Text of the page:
Some thoughts

Folks, I do not downplay the seriousness of the abuse of the Iraqi prisoners by the prison guards. If you look at what these allegations and confessions are about and what

these guards did, well, its morally repugnant, and no one is dismissing this. The army and the rest of our nation is extremely disappointed in the mistreatment of its detainees – and to prosecute the guards is the right thing to do.

However, abusing prisoners is NOT U.S. policy. And the way the media and politicians are treating this story is as if abuse of prisoners were U.S. policy. It is not!

I protest the lack of perspective in this whole thing and I find it infuriating. Here’s my problem with the frenzied reporting of the abuse of the Iraqi prisoners. I am tired of the cheap politicians, led by Hillary herself, who says this abuse goes all the way up the chain of command. That’s what’s wrong. Folks, the army itself heard about the abuse and investigated it themselves. In mid January this info became known. An investigation started within two days. And a report was written. By the time March rolled around, several individuals were already on leave, fired, indicted and prosecuted. There are only seven people named so far but the media is acting as if the entire US Army is behind the abuse. Folks, if it weren’t for the US Army, we wouldn’t have known about this at all. This story wasn’t broken by 60 minutes or by 48 Hours. The story was broken by the US Army themselves. Top generals are on top of this.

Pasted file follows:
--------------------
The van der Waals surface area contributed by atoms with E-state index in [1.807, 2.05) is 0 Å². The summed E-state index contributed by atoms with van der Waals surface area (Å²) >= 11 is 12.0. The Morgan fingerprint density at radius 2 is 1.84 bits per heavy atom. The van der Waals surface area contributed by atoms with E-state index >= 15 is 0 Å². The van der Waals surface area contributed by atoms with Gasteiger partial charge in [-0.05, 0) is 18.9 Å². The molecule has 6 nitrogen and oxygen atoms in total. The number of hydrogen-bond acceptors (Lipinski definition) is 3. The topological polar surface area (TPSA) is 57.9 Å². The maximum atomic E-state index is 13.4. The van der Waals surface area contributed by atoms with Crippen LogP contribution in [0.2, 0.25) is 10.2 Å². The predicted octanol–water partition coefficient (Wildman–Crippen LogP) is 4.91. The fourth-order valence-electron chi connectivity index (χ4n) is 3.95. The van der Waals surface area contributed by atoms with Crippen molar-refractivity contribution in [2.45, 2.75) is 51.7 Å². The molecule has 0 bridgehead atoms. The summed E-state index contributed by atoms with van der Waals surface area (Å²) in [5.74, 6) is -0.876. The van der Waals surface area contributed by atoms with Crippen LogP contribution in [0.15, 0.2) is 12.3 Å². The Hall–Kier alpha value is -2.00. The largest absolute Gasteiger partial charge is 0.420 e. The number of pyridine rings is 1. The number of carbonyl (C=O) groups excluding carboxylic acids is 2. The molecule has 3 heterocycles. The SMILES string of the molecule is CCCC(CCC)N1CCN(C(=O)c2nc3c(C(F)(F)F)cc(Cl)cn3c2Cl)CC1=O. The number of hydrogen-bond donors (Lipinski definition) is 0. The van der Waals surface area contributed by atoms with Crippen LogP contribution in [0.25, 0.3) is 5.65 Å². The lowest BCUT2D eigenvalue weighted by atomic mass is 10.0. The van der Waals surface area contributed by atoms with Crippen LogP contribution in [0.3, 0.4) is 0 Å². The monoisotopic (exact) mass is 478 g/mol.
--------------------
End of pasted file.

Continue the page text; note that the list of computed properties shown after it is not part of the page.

But, folks, people are having a field day at our expense. In addition, what the US has done in Iraq, in full context, and the price we have paid, we don’t owe a single soul an apology. Why? Well, what have we given to the people of Iraq? Over 700 Americans lost their lives to give liberty, civility, security and prosperity to a people who have only known genocide. Seven people owe everyone an apology. But the US does not owe anyone an apology.

When you put it in its perspective, the US has sacrificed everything to the people of Iraq, who are complete strangers. Americans, who have volunteered to join the Army, are risking everything for these people. They have left their families, their babies, their loved ones; some have lost their businesses, all for the Iraqi people.

If you listened to the criticism from the media you wouldn’t know that for 13 years we have sought to bring security to Iraq. Did we not help Kuwait? Did we not spend American resources to protect Kuwait 13 years ago? And now we are helping the very country that invaded Kuwait. And now we have our military there not to conquer, not to acquire, not to steal the oil, but to deliver the Iraqi people from the claws of Saddam Hussein.

Where is the perspective in all this? The idea that our president had to sit thru two interviews, especially with Al Jazeera, the mouthpiece of our enemy, is embarassing and I was devastated and ashamed that the president would apologize to the same people that killed and celebrated the murders of three thousand Americans on 9-11. The president did not speak for me, he did not apolgize for me. It was shameful to witness it. But don’t think that it’s not apparent that the over emphasis on the abuse by seven rogue prison guards is part of an effort in what is the latest in a series of attempts to destroy our president.

So folks, let’s get a perspective on this; only seven prison guards lost their moral compass, not at all a reflection of US policy, and most importantly, our boys overseas who are sacrificing everything for strangers, deserve nothing less.

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